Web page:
1. I am a bastard-painter; born to an unmarried mother. I am a drag-painter; performing lurid roles, buggering dead heroes. I am a stranger-painter; not feeling at home, (without a shared language, common cause) I must behave like a thinker, turning to the essential categories of abstraction to protect myself from the blows of random chance, from contingency and from the unforeseen. Aristotle emphasized the contingent because no one deliberates on the necessary or impossible. The unavoidable and potentially unmanageable presence of multiple possibilities, or the complex nature of decisions creates and invites rhetoric. I am a rhetorical-painter; living and working in precarious times, navigating the permissive potentiality of pluralism, inhabiting a multiplicity of forms, facing the crisis and complexity of decisions at every turn.
In our period
they say there is free speech
they say there is no penalty for poets
there is no penalty, for writing poems
they say this
this is the penalty
Muriel Rukeyser In Our Time
2. I am a worker-painter. The worker today is flexible, cynical, chatty, and creative. I am seeking forms of resistance; being a bad worker, with a desultory, messy, slow and deeply private studio practice. I am seeking poetry. “And they fired me, only on account of the fact that I drag my feet, I move slowly, I look around even when it is not absolutely necessary. In our business, however, we need to lift our feet high off the ground, and bang them down again on the floor noisily, we need to move, hit the pavement, jump up, create dust, possibly a cloud of dust and then hide inside it.” Luciano Bianciardi from The Bitter Life
...and all day the black ants climb over them,
boring their deep and mysterious holes
into the curls,
craving the sweet sap,
taking it away
to their dark, underground cities--
and all day
under the shifty wind,
as in a dance to the great wedding,
the flowers bend their bright bodies,
and tip their fragrance to the air,
their red stems holding
all that dampness and recklessness
gladly and lightly,
and there it is again--
beauty the brave, the exemplary,
Do you love this world?
-from Peonies by Mary Oliver
3. Under Capitalism, everything is new and nothing changes. Everyone is Other, difference abounds, yet there is no differentiation, no critique, no opposition. In these conditions of immanence, I am learning how to think, without an interlocutor, in the damp recesses of my own mind. "...there is the inner life of thought... there is also the thinking process by which we break into that inner life, and capture answers and evidence to support the the answers out of it. And that process of raid or persuasion or ambush or dogged hunting or surrender is the kind of thinking we have to learn, and if we don't somehow learn it, then our minds lie in us like fish in the pond of a man who can't fish." Ted Hughes, from On Thinking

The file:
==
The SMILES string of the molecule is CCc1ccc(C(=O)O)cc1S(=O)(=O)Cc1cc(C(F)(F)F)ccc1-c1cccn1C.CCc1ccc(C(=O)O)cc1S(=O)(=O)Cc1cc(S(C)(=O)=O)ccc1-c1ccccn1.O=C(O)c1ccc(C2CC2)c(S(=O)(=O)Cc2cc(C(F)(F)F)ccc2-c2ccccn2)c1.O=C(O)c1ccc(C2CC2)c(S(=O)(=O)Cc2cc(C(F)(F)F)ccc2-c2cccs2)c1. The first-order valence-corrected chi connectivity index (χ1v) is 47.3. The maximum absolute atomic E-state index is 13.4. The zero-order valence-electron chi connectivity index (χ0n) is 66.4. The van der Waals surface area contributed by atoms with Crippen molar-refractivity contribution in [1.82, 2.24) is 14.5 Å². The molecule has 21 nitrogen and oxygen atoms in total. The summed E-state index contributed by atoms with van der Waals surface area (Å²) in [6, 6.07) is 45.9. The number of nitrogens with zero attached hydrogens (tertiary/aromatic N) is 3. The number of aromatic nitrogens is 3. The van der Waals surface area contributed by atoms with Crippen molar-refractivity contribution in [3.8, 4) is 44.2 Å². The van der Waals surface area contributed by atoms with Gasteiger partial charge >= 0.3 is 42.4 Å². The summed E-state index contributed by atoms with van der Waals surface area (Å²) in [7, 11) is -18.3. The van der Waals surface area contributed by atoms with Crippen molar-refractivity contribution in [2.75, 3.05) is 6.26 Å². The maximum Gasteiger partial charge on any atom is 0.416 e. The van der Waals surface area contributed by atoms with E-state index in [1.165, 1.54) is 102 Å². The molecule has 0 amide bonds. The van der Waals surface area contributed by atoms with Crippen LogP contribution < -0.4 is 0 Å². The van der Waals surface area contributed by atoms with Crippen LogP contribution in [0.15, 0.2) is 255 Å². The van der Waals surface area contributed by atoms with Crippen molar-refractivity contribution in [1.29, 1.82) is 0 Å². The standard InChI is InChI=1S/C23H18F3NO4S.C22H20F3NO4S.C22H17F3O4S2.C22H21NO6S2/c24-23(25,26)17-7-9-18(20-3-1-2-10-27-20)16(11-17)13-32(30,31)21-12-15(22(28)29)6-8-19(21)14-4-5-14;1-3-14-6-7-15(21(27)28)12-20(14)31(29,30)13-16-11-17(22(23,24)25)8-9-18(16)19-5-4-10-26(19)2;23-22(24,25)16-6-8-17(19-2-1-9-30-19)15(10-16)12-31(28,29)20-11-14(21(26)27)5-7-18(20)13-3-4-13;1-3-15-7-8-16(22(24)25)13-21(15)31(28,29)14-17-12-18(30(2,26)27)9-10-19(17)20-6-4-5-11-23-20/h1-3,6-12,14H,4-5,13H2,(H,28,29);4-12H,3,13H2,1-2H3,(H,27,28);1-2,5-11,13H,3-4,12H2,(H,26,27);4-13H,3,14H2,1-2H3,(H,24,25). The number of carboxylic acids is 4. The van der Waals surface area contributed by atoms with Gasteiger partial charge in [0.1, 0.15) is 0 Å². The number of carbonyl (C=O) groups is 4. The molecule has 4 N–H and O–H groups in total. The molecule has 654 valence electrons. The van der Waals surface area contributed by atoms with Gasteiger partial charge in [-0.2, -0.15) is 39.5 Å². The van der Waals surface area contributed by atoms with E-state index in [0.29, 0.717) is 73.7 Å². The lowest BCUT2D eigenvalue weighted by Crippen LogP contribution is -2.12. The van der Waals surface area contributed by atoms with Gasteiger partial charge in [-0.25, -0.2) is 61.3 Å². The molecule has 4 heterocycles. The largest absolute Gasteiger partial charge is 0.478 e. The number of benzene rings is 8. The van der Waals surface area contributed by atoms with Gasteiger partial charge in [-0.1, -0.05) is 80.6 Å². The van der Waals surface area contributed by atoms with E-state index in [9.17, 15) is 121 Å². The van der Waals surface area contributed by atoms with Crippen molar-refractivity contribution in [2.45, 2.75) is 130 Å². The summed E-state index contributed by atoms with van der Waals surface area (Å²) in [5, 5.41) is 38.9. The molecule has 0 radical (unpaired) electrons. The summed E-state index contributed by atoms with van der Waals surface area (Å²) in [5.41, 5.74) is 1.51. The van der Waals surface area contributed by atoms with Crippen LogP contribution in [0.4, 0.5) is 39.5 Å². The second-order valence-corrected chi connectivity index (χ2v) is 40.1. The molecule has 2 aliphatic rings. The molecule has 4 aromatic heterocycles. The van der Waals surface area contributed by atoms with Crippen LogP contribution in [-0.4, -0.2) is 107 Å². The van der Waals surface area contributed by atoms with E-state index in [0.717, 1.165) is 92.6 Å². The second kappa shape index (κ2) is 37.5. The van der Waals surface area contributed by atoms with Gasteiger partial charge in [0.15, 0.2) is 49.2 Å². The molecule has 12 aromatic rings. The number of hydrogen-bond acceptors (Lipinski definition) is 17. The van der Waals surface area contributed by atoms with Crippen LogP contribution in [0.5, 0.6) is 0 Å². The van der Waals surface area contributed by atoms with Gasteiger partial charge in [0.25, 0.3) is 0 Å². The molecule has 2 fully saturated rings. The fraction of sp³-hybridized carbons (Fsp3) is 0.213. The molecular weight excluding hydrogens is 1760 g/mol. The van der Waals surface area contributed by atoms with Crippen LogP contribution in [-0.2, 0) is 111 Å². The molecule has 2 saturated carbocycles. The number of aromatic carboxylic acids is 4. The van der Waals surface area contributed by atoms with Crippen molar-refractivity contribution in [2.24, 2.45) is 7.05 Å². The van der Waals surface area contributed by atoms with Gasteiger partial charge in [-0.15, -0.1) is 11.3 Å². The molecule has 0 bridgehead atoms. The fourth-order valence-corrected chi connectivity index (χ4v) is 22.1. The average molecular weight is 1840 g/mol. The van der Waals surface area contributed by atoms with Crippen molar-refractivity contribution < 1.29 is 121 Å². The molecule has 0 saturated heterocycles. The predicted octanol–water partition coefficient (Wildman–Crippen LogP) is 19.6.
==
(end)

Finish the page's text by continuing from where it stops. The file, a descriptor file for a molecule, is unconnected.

4. I am a heretic-painter. Agonistically engaged with the dying dogma of Modernist painting, the heretic undergoes a process of determining how to live. Heresy is always the most fragile of positions, it requires to be both for and against. Heresiarchs always carry a tuning fork and a hammer.
5. I am a writer-painter in the time of Twitter, sound-bytes and idle talk. The writing of lines, one word at a time, disciplines my thought. Before the compass, people walked in long lines stretching toward the horizon. The last aligned their sight with the first, and shouted forward when the first would stray. Without this cooperation people walked in circles. Writing makes a line through time as well as space. The intergenerational contact produces forward motion. As a writer in dialogue with other writers I make progress, as a painter I digress. The tension between writer and painter is productive. “Only one who writes lines can think logically, calculate, criticize, pursue knowledge, philosophize... And the longer one writes lines, the more historically one can think and act. The gesture of writing produces historical consciousness... This feedback between those who write and historical consciousness lends that consciousness a rising tension that enables it to keep pushing forward. That is the dynamic of history...” Vilem Flusser from Does Writing Have a Future?
6. I make paintings to digest the technologies, tragedies and alienation of living now. They are filled with violence, mourning and doubt, but also joy. Their failure to provide answers exemplifies my own failure: I have only questions and the courage to live them. My courage is motivated by love; I love this world, and painting (hence other painters) taught me to love.